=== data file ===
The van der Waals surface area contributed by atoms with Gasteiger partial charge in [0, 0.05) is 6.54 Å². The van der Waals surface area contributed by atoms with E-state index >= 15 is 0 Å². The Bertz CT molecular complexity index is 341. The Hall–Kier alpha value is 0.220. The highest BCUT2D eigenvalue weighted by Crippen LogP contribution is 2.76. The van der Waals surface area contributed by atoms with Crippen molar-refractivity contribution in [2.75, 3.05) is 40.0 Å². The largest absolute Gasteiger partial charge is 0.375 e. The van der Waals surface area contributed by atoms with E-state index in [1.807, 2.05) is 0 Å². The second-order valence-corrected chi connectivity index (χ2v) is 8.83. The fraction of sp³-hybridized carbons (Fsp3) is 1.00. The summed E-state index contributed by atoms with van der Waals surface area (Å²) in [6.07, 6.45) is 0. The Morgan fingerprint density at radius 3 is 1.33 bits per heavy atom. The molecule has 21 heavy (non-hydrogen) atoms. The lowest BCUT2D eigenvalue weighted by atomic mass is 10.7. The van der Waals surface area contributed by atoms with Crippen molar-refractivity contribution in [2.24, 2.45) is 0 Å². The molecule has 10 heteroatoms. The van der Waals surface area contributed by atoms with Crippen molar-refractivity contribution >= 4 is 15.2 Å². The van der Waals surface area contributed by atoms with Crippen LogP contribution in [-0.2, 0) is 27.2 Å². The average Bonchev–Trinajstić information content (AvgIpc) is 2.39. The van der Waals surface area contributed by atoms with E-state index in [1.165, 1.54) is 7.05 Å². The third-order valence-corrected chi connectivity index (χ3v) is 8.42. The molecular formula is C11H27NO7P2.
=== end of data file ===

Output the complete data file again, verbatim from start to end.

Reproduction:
The van der Waals surface area contributed by atoms with Gasteiger partial charge in [0, 0.05) is 6.54 Å². The van der Waals surface area contributed by atoms with E-state index >= 15 is 0 Å². The Bertz CT molecular complexity index is 341. The Hall–Kier alpha value is 0.220. The highest BCUT2D eigenvalue weighted by Crippen LogP contribution is 2.76. The van der Waals surface area contributed by atoms with Crippen molar-refractivity contribution in [2.75, 3.05) is 40.0 Å². The largest absolute Gasteiger partial charge is 0.375 e. The van der Waals surface area contributed by atoms with E-state index in [1.807, 2.05) is 0 Å². The second-order valence-corrected chi connectivity index (χ2v) is 8.83. The fraction of sp³-hybridized carbons (Fsp3) is 1.00. The summed E-state index contributed by atoms with van der Waals surface area (Å²) in [6.07, 6.45) is 0. The Morgan fingerprint density at radius 3 is 1.33 bits per heavy atom. The molecule has 21 heavy (non-hydrogen) atoms. The lowest BCUT2D eigenvalue weighted by atomic mass is 10.7. The van der Waals surface area contributed by atoms with Crippen molar-refractivity contribution in [2.24, 2.45) is 0 Å². The molecule has 10 heteroatoms. The van der Waals surface area contributed by atoms with Crippen molar-refractivity contribution >= 4 is 15.2 Å². The van der Waals surface area contributed by atoms with Crippen LogP contribution in [-0.2, 0) is 27.2 Å². The average Bonchev–Trinajstić information content (AvgIpc) is 2.39. The van der Waals surface area contributed by atoms with E-state index in [1.165, 1.54) is 7.05 Å². The third-order valence-corrected chi connectivity index (χ3v) is 8.42. The molecular formula is C11H27NO7P2.